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Librarians’ Mental Models and Use of Privacy-Protection Technologies

Monica Maceli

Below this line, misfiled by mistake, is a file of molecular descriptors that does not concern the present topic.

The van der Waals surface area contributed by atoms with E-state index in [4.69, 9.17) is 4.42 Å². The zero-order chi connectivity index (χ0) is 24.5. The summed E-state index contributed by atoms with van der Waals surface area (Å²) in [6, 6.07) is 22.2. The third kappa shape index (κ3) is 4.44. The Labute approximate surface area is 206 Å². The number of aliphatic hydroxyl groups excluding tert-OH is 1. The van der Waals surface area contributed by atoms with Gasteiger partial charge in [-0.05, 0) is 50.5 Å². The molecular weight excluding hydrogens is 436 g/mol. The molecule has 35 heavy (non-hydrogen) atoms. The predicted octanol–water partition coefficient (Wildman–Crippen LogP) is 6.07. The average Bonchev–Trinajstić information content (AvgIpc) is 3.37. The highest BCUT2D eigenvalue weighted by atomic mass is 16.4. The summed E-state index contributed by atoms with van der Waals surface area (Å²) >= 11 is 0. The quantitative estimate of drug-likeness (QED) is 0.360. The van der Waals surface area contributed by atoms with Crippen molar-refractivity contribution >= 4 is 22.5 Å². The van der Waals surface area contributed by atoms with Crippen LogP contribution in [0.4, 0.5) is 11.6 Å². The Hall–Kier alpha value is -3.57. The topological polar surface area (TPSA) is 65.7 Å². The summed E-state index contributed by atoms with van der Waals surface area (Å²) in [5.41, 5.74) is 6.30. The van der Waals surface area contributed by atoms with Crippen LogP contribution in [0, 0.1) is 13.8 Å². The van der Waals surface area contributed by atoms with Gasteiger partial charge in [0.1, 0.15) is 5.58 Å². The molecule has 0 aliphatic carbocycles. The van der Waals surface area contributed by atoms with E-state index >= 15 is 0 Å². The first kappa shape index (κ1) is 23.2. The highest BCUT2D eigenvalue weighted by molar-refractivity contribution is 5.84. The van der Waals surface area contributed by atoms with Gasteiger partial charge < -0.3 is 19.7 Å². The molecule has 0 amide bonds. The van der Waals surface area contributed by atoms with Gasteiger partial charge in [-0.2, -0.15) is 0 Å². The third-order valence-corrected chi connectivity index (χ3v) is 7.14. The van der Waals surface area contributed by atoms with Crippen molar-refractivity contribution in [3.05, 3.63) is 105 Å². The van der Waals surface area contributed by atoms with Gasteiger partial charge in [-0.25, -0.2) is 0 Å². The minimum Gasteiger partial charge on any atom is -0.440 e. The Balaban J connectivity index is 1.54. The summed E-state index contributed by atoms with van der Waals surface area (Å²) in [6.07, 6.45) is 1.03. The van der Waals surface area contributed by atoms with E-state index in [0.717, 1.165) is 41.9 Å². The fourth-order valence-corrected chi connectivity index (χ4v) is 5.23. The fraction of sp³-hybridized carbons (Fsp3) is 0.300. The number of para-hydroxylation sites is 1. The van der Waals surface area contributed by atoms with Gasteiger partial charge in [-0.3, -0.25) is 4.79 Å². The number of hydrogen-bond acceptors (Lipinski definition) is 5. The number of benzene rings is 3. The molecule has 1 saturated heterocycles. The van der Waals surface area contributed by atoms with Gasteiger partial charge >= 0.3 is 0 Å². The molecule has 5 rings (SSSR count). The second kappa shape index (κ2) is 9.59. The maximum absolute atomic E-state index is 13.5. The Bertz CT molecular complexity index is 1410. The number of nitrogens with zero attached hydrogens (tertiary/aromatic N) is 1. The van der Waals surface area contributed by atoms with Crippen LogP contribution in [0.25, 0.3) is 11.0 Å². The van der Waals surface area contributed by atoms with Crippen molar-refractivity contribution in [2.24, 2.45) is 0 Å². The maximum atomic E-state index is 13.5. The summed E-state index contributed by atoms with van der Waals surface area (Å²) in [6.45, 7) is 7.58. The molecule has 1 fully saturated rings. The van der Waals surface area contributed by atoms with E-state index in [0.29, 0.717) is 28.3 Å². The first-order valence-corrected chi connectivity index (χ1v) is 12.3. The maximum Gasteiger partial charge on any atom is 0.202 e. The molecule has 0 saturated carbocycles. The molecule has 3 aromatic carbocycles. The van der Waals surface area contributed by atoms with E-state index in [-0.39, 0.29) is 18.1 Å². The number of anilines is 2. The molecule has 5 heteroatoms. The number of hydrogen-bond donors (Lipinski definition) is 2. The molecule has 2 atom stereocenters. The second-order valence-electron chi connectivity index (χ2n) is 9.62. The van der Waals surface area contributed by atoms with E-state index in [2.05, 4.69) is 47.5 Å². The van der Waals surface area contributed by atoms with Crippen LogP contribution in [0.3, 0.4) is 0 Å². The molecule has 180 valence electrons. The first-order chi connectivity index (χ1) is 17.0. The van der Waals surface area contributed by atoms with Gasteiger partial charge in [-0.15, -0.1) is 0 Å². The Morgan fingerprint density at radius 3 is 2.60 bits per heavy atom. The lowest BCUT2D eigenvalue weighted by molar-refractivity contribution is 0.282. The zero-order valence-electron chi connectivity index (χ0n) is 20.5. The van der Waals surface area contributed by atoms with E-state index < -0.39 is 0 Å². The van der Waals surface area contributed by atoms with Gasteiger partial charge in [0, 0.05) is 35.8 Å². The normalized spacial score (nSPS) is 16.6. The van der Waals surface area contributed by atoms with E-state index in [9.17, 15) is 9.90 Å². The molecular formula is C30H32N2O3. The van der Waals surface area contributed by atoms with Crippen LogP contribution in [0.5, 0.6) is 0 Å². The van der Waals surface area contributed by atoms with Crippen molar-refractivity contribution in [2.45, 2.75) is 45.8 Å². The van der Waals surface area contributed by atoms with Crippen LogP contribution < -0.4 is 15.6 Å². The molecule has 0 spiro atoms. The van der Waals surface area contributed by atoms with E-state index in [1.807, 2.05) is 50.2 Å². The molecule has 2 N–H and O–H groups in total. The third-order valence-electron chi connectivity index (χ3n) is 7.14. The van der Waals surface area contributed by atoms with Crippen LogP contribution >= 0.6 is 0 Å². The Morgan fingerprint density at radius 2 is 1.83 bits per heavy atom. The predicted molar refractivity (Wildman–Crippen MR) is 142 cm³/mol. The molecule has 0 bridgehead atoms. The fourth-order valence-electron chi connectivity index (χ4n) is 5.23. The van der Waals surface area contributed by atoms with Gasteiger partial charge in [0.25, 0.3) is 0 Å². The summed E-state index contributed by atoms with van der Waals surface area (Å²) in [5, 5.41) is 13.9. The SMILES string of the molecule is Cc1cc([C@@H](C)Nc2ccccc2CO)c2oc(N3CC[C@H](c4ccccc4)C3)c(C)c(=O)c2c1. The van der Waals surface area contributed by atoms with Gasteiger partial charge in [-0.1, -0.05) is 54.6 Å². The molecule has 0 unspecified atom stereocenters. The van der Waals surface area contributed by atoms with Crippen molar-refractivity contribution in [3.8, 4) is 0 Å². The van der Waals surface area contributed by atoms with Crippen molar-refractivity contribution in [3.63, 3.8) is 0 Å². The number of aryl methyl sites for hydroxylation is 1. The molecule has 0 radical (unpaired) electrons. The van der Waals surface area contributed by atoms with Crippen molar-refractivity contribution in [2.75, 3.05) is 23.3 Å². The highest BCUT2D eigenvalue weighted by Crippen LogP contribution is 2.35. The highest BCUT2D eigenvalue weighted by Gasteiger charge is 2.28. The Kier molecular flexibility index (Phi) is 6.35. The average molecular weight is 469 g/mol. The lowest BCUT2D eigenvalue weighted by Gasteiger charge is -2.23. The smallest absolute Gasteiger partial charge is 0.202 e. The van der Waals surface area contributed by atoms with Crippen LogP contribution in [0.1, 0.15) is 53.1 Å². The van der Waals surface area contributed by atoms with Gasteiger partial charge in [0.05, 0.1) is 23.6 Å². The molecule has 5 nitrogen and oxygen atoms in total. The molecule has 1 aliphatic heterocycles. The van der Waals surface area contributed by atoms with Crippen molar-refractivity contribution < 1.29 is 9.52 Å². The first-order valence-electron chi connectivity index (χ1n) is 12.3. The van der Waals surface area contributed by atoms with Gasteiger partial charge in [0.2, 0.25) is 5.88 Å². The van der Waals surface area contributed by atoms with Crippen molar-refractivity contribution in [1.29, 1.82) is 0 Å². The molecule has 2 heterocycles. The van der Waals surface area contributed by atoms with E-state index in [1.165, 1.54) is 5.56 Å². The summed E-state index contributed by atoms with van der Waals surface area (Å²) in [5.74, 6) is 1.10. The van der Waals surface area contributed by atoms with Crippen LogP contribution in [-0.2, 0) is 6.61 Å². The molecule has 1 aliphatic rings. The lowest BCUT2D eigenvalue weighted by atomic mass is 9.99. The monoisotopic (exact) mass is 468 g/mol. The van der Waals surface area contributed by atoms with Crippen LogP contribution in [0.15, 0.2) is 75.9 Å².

Libraries of all kinds are uniquely positioned to educate and advocate for the use of privacy-protection technologies (PPT) by our patrons and in our communities; this naturally extends our decades-long mission to protect our patrons’ privacy in both digital and physical library environments. In pursuit of building an understanding of the challenges to expanding such work, this research study assesses librarians’ existing technical knowledge of the internet’s function, and their current use and understanding of a series of popular PPT. This research study begins to close the gap in research by building our knowledge of practicing librarians’ underlying assumptions about the function of the internet and how these internal models are employed in their understanding and use of PPT. Research study participants were asked to draw and explain their perception of the functioning of the internet, to use several PPT, and to explain the protections afforded by each technology. The findings indicate that participants maintained inaccurate mental models of the internet and PPT, leading to difficulties in understanding function, and that they struggled with organizational and technical barriers to integrating such technologies into their daily lives.

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